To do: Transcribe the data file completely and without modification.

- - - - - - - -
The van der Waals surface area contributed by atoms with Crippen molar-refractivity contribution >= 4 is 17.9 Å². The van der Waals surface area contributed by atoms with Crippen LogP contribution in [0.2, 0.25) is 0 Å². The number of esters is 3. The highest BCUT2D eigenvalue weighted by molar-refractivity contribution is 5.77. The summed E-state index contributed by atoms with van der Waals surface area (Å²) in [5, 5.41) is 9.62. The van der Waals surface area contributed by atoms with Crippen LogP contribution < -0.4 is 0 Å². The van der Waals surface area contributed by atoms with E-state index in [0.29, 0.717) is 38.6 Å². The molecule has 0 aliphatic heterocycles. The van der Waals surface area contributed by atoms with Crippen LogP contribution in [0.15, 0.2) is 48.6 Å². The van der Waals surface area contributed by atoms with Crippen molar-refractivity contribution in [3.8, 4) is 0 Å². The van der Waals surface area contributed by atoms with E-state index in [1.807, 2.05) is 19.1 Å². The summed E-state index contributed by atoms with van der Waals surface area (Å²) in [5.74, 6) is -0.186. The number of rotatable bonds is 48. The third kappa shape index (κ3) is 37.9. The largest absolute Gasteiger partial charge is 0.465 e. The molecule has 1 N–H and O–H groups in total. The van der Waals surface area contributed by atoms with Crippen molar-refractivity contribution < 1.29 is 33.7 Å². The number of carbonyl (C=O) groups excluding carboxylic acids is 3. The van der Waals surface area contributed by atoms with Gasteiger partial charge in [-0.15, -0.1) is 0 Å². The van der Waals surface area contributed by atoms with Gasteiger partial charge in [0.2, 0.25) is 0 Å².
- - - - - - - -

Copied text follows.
The van der Waals surface area contributed by atoms with Crippen molar-refractivity contribution >= 4 is 17.9 Å². The van der Waals surface area contributed by atoms with Crippen LogP contribution in [0.2, 0.25) is 0 Å². The number of esters is 3. The highest BCUT2D eigenvalue weighted by molar-refractivity contribution is 5.77. The summed E-state index contributed by atoms with van der Waals surface area (Å²) in [5, 5.41) is 9.62. The van der Waals surface area contributed by atoms with Crippen LogP contribution < -0.4 is 0 Å². The van der Waals surface area contributed by atoms with E-state index in [0.29, 0.717) is 38.6 Å². The molecule has 0 aliphatic heterocycles. The van der Waals surface area contributed by atoms with Crippen LogP contribution in [0.15, 0.2) is 48.6 Å². The van der Waals surface area contributed by atoms with Crippen molar-refractivity contribution in [3.8, 4) is 0 Å². The van der Waals surface area contributed by atoms with E-state index in [1.807, 2.05) is 19.1 Å². The summed E-state index contributed by atoms with van der Waals surface area (Å²) in [5.74, 6) is -0.186. The number of rotatable bonds is 48. The third kappa shape index (κ3) is 37.9. The largest absolute Gasteiger partial charge is 0.465 e. The molecule has 1 N–H and O–H groups in total. The van der Waals surface area contributed by atoms with Crippen molar-refractivity contribution < 1.29 is 33.7 Å². The number of carbonyl (C=O) groups excluding carboxylic acids is 3. The van der Waals surface area contributed by atoms with Gasteiger partial charge in [-0.15, -0.1) is 0 Å². The van der Waals surface area contributed by atoms with Gasteiger partial charge in [0.2, 0.25) is 0 Å².